There have been plenty of examples of brands that are already using NFTs to their advantage. Emakina’s clients are one of them. Emakina.FR has joined forces with Arianee to offer brands digital representation of physical objects that is perfectly tamper-proof and unique. On a quest to eradicate the counterfeit market, they enrich products with digital passports that guarantee authenticity while protecting privacy.
Whether it’s useful for every single company to jump on the NFT bandwagon is still up for debate. But if anything, at least it brings them great publicity.
Most importantly, NFTs give well-deserved exposure to artists. NFT artists and traders are optimistic.
Christian Borbolla, a hyperrealistic artist from Mexico, just minted his first NFT art piece : “It’s becoming hard for artists to get their name out there or differentiate themselves, and these NFT marketplaces are a perfect way to do so. The NFT marketplace forums are welcoming and full of like-minded, art-appreciative individuals. It makes communication even richer compared to social media networks or emails. I am planning to start with a combination of digital and tangible artwork and I’m looking forward to minting more artworks.”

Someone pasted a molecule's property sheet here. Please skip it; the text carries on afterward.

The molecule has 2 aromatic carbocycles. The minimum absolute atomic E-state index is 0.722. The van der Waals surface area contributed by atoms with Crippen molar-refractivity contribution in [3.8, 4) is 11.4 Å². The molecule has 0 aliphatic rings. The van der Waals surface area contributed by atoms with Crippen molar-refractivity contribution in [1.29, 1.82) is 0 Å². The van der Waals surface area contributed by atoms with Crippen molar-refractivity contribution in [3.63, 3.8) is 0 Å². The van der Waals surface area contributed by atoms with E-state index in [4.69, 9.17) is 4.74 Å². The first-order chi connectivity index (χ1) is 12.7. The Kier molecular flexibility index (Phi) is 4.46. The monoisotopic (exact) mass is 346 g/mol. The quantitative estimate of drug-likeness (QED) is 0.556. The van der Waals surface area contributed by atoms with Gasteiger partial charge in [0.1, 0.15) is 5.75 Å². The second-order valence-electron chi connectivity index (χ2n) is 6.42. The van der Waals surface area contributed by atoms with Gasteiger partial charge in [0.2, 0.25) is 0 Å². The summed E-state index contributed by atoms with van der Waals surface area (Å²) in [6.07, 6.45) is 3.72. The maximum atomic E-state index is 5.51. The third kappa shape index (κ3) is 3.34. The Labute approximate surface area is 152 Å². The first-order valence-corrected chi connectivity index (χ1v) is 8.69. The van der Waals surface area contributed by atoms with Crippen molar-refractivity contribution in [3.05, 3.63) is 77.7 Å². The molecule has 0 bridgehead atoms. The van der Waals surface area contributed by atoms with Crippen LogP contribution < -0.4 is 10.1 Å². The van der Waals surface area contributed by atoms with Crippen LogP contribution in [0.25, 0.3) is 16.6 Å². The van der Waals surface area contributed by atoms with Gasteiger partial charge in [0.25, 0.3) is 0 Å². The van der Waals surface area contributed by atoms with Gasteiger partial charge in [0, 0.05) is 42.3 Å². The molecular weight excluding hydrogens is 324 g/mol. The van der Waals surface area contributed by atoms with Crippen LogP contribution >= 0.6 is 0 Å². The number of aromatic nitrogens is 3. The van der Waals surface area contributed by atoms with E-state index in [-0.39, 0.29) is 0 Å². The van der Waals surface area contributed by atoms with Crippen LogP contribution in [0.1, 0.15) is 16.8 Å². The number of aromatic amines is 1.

Steve Munro, a multi-award-winning Melbourne-based pop artist with a rich background in cinematography shares the same enthusiasim: “My belief is that NFTs are not only a permanent tool for artists, but they will ultimately see the demise of the current work-practice of galleries. As I write this, the state of Victoria has gone into a snap seven-day lockdown due to a Covid outbreak in Melbourne. And, you know, the experiences we have had over the last year-and-a-half with Covid, and the disruption and damage it’s brought to us, has conditioned us to understand that it is possible to sell art online, and, so, change is here to stay.”
Keep an eye on our blog so you don’t miss out on a full interview with Steve Munro (SMARTPopArtist on Rarible) where he reveals yet another NFT marketplace on the rise and all about his experiences with NFT creation and trading.